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Days after European Commission President Ursula von der Leyen called for a 25% reduction in reporting obligations of small and medium-sized enterprises, Germany released a proposal to double the employee threshold for European Sustainability Reporting Standards. The result will significantly reduce the number of SMEs that fall under the ESRS. Expect more push back to follow as the cost to small businesses is realized.
On July 31, the European Commission adopted the ESRS, a framework of reporting ESG standards set to go into effect on January 1, 2024. The first round of reporting requirements applies to publicly traded companies and large privately held companies. SMEs will not be required to report until 2026.
The development of ESRS for SMEs was delayed as additional focus was places on the publicly traded and large business standards. For now, SMEs will have to comply with the ESRS if they meet two of three metrics. SMEs must have over 20 million EUR in total assets, a net turnover of 40 million EUR and/or 250+ employees.
One proposed modification, that will likely be adopted, ties the asset and net turnover figures with inflation. This will establish an automatic annual increase on the minimum thresholds, without annual approval by the commission.
As first reported by Financial Times, Germany is proposing a redefinition of SMEs from 250 employees to 500 employees. This increase would not only apply to the ESRS, but to all SME regulation within the EU. While the proposal is still early stages, and has yet to be signed on by any other member states, I suspect there is a strong likelihood of success as it fits with broader priorities.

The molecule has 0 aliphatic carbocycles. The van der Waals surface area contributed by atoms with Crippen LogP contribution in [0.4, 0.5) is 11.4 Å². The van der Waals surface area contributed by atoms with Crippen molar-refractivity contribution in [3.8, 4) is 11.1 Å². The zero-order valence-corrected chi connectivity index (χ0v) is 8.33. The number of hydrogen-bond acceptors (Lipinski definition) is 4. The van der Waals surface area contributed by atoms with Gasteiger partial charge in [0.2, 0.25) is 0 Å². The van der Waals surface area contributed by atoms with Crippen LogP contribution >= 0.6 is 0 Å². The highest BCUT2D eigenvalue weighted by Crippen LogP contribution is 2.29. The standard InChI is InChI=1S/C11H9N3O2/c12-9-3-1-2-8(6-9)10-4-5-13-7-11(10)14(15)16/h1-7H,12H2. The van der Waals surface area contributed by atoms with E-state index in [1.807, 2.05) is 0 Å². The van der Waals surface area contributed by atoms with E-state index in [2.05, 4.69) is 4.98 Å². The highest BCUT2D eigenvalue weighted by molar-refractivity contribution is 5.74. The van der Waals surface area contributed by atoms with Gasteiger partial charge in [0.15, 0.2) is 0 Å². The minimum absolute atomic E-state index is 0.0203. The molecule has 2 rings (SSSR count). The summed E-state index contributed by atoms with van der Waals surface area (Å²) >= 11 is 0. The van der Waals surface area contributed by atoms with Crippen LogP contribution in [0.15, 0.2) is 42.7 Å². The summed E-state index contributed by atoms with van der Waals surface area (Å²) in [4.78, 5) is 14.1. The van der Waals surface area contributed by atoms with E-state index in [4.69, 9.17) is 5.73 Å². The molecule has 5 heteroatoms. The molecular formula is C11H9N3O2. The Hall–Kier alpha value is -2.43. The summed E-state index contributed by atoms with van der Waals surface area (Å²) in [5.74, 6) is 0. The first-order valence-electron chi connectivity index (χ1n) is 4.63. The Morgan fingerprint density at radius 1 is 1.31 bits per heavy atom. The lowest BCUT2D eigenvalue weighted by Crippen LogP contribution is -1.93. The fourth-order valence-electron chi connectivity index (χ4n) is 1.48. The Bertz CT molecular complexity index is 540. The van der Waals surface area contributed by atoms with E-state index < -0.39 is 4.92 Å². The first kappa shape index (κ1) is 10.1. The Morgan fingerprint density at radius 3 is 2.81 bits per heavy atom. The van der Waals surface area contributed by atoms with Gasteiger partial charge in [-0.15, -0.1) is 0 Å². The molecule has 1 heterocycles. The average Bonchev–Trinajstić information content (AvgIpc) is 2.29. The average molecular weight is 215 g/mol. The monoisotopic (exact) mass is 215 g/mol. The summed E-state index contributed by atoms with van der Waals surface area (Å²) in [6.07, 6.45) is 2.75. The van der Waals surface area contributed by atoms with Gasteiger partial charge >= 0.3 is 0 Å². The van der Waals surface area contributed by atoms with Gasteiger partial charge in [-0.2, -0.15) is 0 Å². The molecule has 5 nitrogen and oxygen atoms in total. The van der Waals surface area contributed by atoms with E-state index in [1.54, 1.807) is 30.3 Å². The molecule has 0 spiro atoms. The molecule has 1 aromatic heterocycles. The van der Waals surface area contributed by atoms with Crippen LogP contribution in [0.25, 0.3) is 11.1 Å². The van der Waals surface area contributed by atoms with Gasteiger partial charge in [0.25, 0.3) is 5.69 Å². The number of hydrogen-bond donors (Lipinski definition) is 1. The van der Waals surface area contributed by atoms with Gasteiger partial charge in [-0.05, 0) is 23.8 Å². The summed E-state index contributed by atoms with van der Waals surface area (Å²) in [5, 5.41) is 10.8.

On Sep 10, President von der Leyen delivered the annual State of the Union address to the European Commission, in which she focused on the burden of small business, stating: “small companies do not have the capacity to cope with complex administration, or they are held back by lengthy processes.”
To “make business easier in Europe”, she made three legislative proposals. First, she pledged to appoint an EU SME envoy reporting directly to her. The envoy be composed of SME owners and executives sharing information on the everyday challenges of running a small business. Second, she announced that legislation will be introduced in October to reduce the reporting obligations at the European level by 25%. Third, she will push to enact a similar 25% reduction at the national level.
At the time, environmental activists expressed concerns the 25% reduction would adversely impact the ESRS. It appears those concerns were justified.